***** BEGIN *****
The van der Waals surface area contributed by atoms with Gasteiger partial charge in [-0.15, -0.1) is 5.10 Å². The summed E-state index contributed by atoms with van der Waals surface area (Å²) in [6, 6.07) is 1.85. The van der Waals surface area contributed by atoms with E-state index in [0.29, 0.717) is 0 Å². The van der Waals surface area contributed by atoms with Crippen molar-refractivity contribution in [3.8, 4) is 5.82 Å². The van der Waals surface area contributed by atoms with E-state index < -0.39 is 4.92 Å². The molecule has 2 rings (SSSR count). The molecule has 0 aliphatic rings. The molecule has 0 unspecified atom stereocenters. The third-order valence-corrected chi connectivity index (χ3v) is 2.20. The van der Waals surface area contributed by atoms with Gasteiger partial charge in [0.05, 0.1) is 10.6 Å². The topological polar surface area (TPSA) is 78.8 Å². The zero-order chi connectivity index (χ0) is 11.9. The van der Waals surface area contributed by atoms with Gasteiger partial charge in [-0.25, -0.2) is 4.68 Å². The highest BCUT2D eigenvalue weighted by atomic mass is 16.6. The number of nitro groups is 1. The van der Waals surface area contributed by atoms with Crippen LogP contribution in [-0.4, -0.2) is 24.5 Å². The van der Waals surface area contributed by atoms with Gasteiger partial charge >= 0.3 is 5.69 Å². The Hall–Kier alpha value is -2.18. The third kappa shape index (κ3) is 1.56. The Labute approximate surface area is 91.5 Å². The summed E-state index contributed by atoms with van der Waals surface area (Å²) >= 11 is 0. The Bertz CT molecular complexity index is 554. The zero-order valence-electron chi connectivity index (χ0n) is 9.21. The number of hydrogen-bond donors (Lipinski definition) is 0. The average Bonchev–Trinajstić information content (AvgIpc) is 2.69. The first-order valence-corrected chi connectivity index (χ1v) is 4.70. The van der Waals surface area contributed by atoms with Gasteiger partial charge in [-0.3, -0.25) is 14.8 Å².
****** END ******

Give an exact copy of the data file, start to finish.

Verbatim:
The van der Waals surface area contributed by atoms with Gasteiger partial charge in [-0.15, -0.1) is 5.10 Å². The summed E-state index contributed by atoms with van der Waals surface area (Å²) in [6, 6.07) is 1.85. The van der Waals surface area contributed by atoms with E-state index in [0.29, 0.717) is 0 Å². The van der Waals surface area contributed by atoms with Crippen molar-refractivity contribution in [3.8, 4) is 5.82 Å². The van der Waals surface area contributed by atoms with E-state index < -0.39 is 4.92 Å². The molecule has 2 rings (SSSR count). The molecule has 0 aliphatic rings. The molecule has 0 unspecified atom stereocenters. The third-order valence-corrected chi connectivity index (χ3v) is 2.20. The van der Waals surface area contributed by atoms with Gasteiger partial charge in [0.05, 0.1) is 10.6 Å². The topological polar surface area (TPSA) is 78.8 Å². The zero-order chi connectivity index (χ0) is 11.9. The van der Waals surface area contributed by atoms with Gasteiger partial charge in [-0.25, -0.2) is 4.68 Å². The highest BCUT2D eigenvalue weighted by atomic mass is 16.6. The number of nitro groups is 1. The van der Waals surface area contributed by atoms with Crippen LogP contribution in [-0.4, -0.2) is 24.5 Å². The van der Waals surface area contributed by atoms with Gasteiger partial charge >= 0.3 is 5.69 Å². The Hall–Kier alpha value is -2.18. The third kappa shape index (κ3) is 1.56. The Labute approximate surface area is 91.5 Å². The summed E-state index contributed by atoms with van der Waals surface area (Å²) >= 11 is 0. The Bertz CT molecular complexity index is 554. The zero-order valence-electron chi connectivity index (χ0n) is 9.21. The number of hydrogen-bond donors (Lipinski definition) is 0. The average Bonchev–Trinajstić information content (AvgIpc) is 2.69. The first-order valence-corrected chi connectivity index (χ1v) is 4.70. The van der Waals surface area contributed by atoms with Gasteiger partial charge in [-0.3, -0.25) is 14.8 Å².